By Dennis Smith
I’ve been around long enough now that I’ve seen three quarters of a century’s worth of Thanksgiving holidays come and go. That, in itself, is something for which I’m enormously grateful. After all, there is no gift more precious than life itself — unless it’s a long, happy, healthy one spent in the company of loved ones. And, thanks be to God; my parents, wife, children and grandchildren; and the marvels of modern-day medicine, mine has been exactly that so far — knock on wood.
When our family gathers around the Thanksgiving Day table these days, it’s traditional for all of us to name at least one thing we’re thankful for. Me? I’m just happy to be sitting at the holiday table again, surrounded by family and friends.
When you consider that, from the moment we’re conceived, each of us is pitted against an unholy alliance of deadly diseases, natural disasters, freak accidents and unseen tragedies, it seems remarkable that any of us live long enough to see our teenage years. To survive for seven-plus decades seems almost miraculous. Of course, I didn’t always think that way, but when you’re 20-something, it’s perfectly clear you’re immortal; later in life, though, it becomes equally clear you’re not.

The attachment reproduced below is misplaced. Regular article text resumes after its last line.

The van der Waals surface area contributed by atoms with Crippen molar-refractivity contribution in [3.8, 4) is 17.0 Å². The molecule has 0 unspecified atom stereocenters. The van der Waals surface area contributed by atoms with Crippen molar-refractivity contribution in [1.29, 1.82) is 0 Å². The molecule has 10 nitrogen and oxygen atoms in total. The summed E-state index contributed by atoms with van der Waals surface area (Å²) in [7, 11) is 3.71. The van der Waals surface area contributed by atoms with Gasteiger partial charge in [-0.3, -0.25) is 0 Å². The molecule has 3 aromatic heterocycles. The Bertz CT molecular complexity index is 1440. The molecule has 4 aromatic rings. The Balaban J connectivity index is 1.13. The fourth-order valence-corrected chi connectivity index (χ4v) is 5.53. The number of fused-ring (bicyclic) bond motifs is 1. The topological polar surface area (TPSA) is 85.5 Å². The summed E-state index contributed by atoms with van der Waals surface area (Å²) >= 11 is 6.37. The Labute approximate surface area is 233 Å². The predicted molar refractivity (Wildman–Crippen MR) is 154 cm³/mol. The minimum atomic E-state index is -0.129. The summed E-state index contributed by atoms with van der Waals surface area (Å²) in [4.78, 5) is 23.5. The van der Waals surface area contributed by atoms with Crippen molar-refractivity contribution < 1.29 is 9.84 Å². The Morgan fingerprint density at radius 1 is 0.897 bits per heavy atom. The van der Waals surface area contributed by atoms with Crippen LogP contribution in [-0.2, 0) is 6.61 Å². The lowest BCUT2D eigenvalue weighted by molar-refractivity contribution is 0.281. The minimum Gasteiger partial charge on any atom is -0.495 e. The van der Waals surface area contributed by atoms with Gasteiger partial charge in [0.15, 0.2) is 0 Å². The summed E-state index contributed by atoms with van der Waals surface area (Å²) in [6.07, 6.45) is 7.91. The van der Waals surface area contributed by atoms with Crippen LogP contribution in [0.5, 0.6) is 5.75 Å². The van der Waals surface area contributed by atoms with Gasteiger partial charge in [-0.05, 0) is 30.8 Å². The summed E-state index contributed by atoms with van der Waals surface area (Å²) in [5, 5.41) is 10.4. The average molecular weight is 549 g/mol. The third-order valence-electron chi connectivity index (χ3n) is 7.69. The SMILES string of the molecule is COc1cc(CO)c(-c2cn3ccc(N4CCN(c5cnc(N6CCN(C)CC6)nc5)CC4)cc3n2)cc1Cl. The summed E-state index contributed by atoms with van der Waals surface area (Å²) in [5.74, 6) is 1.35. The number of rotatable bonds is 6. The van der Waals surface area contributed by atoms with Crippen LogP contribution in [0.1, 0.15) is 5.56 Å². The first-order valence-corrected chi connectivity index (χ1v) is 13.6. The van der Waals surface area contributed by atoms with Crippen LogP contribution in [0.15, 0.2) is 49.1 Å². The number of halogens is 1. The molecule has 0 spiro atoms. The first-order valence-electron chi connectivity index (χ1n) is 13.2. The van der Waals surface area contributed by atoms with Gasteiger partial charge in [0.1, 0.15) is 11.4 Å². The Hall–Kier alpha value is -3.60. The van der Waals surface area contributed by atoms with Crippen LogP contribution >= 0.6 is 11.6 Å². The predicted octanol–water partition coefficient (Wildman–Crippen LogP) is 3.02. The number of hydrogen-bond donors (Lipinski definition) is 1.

I have many warm memories of past Thanksgiving holidays. While all of them center on family gatherings and the traditional turkey feast, more than a few of them are inextricably tied to my father’s old deer camp in Mink Hollow. In our neighborhood, deer hunting and Thanksgiving went together like mashed potatoes and gravy, and it was common for the men and boys to leave for deer camp immediately following the pumpkin pie and hot apple cider.
Our deer cabin was little more than a paint-worn, clapboard shack fitted with a potbelly stove, a makeshift kitchen, and two rows of double-decker bunk beds fashioned from peeled spruce logs. It sat in a meadow at the end of a logging road that climbed through 4 miles of hardwood forest. Beechnut, sugar maple, mountain ash and northern red oak dominated the flanks of the mountains, punctuated by fragrant stands of hemlock and pine. Whitetails fed on the beechnuts and acorns and bedded in the tangles of mountain laurel that crept across the slopes like a huge, green, serpentine carpet.
Much as I’d like to, I can’t take my two boys back there. The cabin is long gone and so is Mink Hollow. But we try to maintain the family tradition by planning a Thanksgiving hunting trip of some kind — if not for deer, then for ducks, geese or pheasants. And if not on Thanksgiving Day, then as close to it as everyone’s schedule allows.
It may not be exactly like it was back in the day, but it’s always fun and we’re enormously grateful to be together again making more Thanksgiving memories.
Dennis Smith is a freelance outdoors writer and photographer whose work appears nationally. He lives in Loveland.